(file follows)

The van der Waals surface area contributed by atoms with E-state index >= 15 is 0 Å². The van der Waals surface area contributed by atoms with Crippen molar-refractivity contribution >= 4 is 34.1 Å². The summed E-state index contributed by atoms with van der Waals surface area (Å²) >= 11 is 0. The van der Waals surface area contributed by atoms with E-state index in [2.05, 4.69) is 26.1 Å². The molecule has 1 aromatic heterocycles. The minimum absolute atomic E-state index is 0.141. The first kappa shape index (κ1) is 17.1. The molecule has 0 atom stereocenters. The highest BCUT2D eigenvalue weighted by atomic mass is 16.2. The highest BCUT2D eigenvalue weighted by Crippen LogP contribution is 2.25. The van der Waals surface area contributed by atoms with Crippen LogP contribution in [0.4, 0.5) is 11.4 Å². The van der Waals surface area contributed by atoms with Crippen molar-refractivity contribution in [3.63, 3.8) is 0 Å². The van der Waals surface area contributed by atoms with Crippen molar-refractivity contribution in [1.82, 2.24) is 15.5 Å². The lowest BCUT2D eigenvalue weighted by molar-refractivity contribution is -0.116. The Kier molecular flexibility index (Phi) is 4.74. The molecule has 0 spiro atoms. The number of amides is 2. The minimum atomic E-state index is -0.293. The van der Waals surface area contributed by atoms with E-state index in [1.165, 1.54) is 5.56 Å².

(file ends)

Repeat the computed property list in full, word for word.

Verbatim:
The van der Waals surface area contributed by atoms with E-state index >= 15 is 0 Å². The van der Waals surface area contributed by atoms with Crippen molar-refractivity contribution >= 4 is 34.1 Å². The summed E-state index contributed by atoms with van der Waals surface area (Å²) >= 11 is 0. The van der Waals surface area contributed by atoms with E-state index in [2.05, 4.69) is 26.1 Å². The molecule has 1 aromatic heterocycles. The minimum absolute atomic E-state index is 0.141. The first kappa shape index (κ1) is 17.1. The molecule has 0 atom stereocenters. The highest BCUT2D eigenvalue weighted by atomic mass is 16.2. The highest BCUT2D eigenvalue weighted by Crippen LogP contribution is 2.25. The van der Waals surface area contributed by atoms with Crippen LogP contribution in [0.4, 0.5) is 11.4 Å². The van der Waals surface area contributed by atoms with Crippen molar-refractivity contribution in [3.63, 3.8) is 0 Å². The van der Waals surface area contributed by atoms with Crippen molar-refractivity contribution in [1.82, 2.24) is 15.5 Å². The lowest BCUT2D eigenvalue weighted by molar-refractivity contribution is -0.116. The Kier molecular flexibility index (Phi) is 4.74. The molecule has 0 spiro atoms. The number of amides is 2. The minimum atomic E-state index is -0.293. The van der Waals surface area contributed by atoms with E-state index in [1.165, 1.54) is 5.56 Å².